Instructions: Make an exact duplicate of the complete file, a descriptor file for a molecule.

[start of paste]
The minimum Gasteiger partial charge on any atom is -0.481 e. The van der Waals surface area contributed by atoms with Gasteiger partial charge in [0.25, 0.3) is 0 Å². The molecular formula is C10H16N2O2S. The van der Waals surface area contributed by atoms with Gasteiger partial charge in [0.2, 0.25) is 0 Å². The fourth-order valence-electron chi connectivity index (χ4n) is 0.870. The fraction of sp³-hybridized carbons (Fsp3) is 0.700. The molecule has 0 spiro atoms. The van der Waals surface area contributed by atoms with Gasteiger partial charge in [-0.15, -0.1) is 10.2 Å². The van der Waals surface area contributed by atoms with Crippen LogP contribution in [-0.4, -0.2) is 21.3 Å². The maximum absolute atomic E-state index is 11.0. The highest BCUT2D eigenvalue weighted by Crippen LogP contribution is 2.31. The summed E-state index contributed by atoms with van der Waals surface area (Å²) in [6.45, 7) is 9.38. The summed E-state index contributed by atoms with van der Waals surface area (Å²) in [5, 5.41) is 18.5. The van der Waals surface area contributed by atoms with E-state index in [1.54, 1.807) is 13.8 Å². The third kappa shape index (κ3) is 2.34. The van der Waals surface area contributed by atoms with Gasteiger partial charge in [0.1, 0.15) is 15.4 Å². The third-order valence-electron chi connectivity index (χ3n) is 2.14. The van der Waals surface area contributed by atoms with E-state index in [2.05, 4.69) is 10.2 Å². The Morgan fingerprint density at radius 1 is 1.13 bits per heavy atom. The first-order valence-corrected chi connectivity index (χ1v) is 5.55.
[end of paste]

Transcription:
The minimum Gasteiger partial charge on any atom is -0.481 e. The van der Waals surface area contributed by atoms with Gasteiger partial charge in [0.25, 0.3) is 0 Å². The molecular formula is C10H16N2O2S. The van der Waals surface area contributed by atoms with Gasteiger partial charge in [0.2, 0.25) is 0 Å². The fourth-order valence-electron chi connectivity index (χ4n) is 0.870. The fraction of sp³-hybridized carbons (Fsp3) is 0.700. The molecule has 0 spiro atoms. The van der Waals surface area contributed by atoms with Gasteiger partial charge in [-0.15, -0.1) is 10.2 Å². The van der Waals surface area contributed by atoms with Crippen LogP contribution in [-0.4, -0.2) is 21.3 Å². The maximum absolute atomic E-state index is 11.0. The highest BCUT2D eigenvalue weighted by Crippen LogP contribution is 2.31. The summed E-state index contributed by atoms with van der Waals surface area (Å²) in [6.45, 7) is 9.38. The summed E-state index contributed by atoms with van der Waals surface area (Å²) in [5, 5.41) is 18.5. The van der Waals surface area contributed by atoms with E-state index in [1.54, 1.807) is 13.8 Å². The third kappa shape index (κ3) is 2.34. The van der Waals surface area contributed by atoms with Gasteiger partial charge in [0.1, 0.15) is 15.4 Å². The third-order valence-electron chi connectivity index (χ3n) is 2.14. The van der Waals surface area contributed by atoms with E-state index in [2.05, 4.69) is 10.2 Å². The Morgan fingerprint density at radius 1 is 1.13 bits per heavy atom. The first-order valence-corrected chi connectivity index (χ1v) is 5.55.